The racist belief that black people devalue luxury brands is gradually changing. The rapper Nicki Minaj launched a capsule line with Fendi last year; and after years of ignoring him, Gucci employed the rapper Gucci Mane to front a campaign. But fashion’s problem with race remains, as recent scandals can show. In 2018, a display of tchotchkes in the windows of a New York Prada boutique included one that looked like a Golliwog. When Gucci was forced to withdraw a balaclava polo neck jumper from its shops in 2019, after it was said to resemble blackface, Day summoned the company’s president and CEO, Marco Bizzarri, for a meeting in Harlem to hold the brand accountable. Luxury labels, he says, want fast access to black culture, often without truly trying to understand the meaning or history behind it.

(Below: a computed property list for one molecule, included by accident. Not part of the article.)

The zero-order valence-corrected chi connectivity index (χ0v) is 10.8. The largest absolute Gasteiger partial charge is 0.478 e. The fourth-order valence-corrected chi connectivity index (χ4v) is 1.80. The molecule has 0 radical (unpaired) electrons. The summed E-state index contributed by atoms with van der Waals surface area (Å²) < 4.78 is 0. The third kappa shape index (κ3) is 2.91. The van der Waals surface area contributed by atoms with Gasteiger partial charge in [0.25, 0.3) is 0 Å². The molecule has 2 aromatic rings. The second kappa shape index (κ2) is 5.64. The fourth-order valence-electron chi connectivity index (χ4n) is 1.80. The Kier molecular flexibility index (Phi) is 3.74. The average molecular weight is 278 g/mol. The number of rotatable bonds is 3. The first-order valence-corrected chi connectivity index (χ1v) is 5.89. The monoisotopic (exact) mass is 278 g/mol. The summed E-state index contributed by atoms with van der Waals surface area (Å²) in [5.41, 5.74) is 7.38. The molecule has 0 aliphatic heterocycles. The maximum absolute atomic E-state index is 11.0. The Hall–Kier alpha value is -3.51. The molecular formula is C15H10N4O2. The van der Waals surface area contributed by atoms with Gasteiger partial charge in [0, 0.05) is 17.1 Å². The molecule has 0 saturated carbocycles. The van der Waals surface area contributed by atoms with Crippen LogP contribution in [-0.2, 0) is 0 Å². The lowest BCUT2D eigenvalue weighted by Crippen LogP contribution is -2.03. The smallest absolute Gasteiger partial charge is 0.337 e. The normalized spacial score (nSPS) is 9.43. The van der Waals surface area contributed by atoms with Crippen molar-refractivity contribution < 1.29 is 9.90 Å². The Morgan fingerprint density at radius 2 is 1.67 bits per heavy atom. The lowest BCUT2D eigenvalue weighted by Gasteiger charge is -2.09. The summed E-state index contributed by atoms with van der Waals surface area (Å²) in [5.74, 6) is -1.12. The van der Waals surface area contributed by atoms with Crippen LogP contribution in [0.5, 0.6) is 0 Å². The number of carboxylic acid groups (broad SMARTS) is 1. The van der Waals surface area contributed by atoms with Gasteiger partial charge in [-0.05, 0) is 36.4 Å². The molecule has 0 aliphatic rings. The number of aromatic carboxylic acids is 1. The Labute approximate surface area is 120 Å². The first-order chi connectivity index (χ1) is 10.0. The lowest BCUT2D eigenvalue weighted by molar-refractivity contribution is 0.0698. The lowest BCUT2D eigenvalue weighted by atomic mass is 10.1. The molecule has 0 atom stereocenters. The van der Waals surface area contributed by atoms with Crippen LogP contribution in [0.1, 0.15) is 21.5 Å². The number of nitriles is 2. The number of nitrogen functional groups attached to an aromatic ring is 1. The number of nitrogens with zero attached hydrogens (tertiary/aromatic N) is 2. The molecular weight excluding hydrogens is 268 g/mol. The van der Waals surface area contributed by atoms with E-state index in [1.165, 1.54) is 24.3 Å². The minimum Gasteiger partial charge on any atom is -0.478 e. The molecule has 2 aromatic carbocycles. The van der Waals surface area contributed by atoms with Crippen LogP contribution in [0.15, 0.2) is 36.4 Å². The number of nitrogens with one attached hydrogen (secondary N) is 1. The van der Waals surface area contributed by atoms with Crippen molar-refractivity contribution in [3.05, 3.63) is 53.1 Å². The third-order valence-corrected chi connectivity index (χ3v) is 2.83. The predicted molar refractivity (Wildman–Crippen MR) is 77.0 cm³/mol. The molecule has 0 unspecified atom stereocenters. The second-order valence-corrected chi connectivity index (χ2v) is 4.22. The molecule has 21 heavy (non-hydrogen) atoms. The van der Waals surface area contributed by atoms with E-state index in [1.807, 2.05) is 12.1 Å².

“Even me, I feel corny sometimes because the culture is moving so fast,” he says. “Black American culture is so popular right now that they look for anything they can use, without studying the significance of what it is to use them.”